Previous sleep articles on the blog have been quite popular. For example, Tim’s article on sleep regularity and academic performance has got a lot of reads.
My guess is it is because the stereotypes about students and poor sleep are fairly accurate in that it is common for students to get poor sleep. This might be due to pulling ‘all nighters’ to get assignments done on time, or because of a rich social life taking place between the hours of 8.00pm and 8.00am.
Whilst you are probably very aware of the negative impacts of poor sleep, you might not realise focusing on getting good quality sleep can be a potent cognitive enhancer. We can use changes in our sleep practices to improve learning and memory.
I thought I’d take a quick moment to extract from that article a small set of sleep ‘to-dos’ – to guide you on your path to using sleep to improve your academic performance.
- We perform at our best when we sleep and wake in terms of our natural preferences. For example I am a ‘morning’ person and operate best with early to bed, early to rise. Other people however work best at night. Obviously there are certain limits (such as work hours), but try to organise your life in order to take advantage of your natural rhythm.
- Expect to wake up a few times during the night – this is normal. It is only a problem if a) it is impacting on your functioning or feelings or b) if the period of being awake during the night are quite long (e.g. 30 minutes+).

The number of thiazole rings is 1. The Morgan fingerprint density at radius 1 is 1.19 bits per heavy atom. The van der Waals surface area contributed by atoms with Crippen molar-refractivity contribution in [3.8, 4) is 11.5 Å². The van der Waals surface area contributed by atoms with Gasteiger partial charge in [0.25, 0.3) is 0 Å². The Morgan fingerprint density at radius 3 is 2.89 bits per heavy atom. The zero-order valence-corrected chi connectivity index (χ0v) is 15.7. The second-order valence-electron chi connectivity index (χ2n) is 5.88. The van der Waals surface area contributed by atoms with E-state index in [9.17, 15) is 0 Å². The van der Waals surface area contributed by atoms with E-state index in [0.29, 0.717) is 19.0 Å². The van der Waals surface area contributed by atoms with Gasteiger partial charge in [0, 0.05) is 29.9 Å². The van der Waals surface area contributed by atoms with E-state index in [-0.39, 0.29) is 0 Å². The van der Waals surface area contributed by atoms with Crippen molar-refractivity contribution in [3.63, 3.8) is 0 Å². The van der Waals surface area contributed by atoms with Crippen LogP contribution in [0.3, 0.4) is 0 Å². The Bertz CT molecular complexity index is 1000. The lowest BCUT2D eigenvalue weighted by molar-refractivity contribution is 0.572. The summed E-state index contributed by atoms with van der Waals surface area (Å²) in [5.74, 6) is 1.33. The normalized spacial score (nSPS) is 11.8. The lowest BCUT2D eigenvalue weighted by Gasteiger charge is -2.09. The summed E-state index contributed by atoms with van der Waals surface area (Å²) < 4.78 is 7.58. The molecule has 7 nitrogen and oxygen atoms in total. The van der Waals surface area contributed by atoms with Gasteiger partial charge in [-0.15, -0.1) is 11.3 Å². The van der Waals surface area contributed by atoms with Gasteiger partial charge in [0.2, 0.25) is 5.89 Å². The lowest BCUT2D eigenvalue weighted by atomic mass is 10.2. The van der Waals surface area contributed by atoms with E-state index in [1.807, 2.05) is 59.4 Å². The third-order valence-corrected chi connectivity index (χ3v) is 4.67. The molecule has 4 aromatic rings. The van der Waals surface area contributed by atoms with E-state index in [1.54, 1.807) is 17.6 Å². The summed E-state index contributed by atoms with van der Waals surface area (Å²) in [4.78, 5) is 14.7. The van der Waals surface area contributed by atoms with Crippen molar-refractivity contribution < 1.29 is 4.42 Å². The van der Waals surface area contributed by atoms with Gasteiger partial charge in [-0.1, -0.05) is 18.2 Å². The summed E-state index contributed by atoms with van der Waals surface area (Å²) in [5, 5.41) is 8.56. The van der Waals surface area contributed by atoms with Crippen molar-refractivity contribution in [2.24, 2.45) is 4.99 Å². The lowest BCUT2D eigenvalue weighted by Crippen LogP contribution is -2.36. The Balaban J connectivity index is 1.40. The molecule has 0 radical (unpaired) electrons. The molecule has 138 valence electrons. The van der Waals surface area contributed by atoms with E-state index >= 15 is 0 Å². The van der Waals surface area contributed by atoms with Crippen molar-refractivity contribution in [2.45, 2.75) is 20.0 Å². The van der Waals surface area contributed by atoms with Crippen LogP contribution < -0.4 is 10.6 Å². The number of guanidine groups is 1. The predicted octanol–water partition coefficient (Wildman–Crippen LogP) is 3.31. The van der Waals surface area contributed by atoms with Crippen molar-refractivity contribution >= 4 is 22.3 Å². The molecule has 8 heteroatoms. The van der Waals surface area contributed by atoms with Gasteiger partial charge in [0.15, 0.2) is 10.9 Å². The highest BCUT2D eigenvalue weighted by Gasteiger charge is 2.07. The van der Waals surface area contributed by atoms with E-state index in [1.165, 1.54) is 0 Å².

- To establish a more regular sleep cycle, focus on your wake-up time. Try waking up at the same time each day and get 20-30 minutes of outside light to help reset your body clock.
- In addition to improving learning and memory, good sleep also improves mood. If you struggle with managing your feelings (e.g. anxiety, sadness, anger), consider working on your sleep as a priority.
- Most types of light at night can interfere with your sleep cycle. Blue light from mobile devices is a culprit. Use apps to tone down the blue light these devices from sundown. On Apple devices this is ‘night shift‘ . On Android devices this is coming soon to the OS, or you can get an app like this one.
- Stress impacts sleep. Whilst relaxation or mindfulness strategies before bed can be useful, it is more important to focus on reducing stress across the day in order to improve your sleep. Implement stress management strategies that stretch across the day. Consider some of the ideas in my self-care guide.
- Where possible, avoid caffeine for about 4-6 hours before sleep, but don’t get too worked up about it. Stress has far more of an effect on sleep, than caffeine.
For most people, getting good sleep doesn’t require a complex range of techniques. It is just about a series of simple habit changes.
If you want to learn more about sleep, visit the Sleep Health Foundation.
If you suspect you have a sleep issue (e.g. insomnia), speak to your GP. Another option is to talk to the Flinders Insomnia Clinic. They treat individuals of any age with insomnia and circadian rhythm disorders. To learn more, email them on email@example.com or call them on 8201 7587.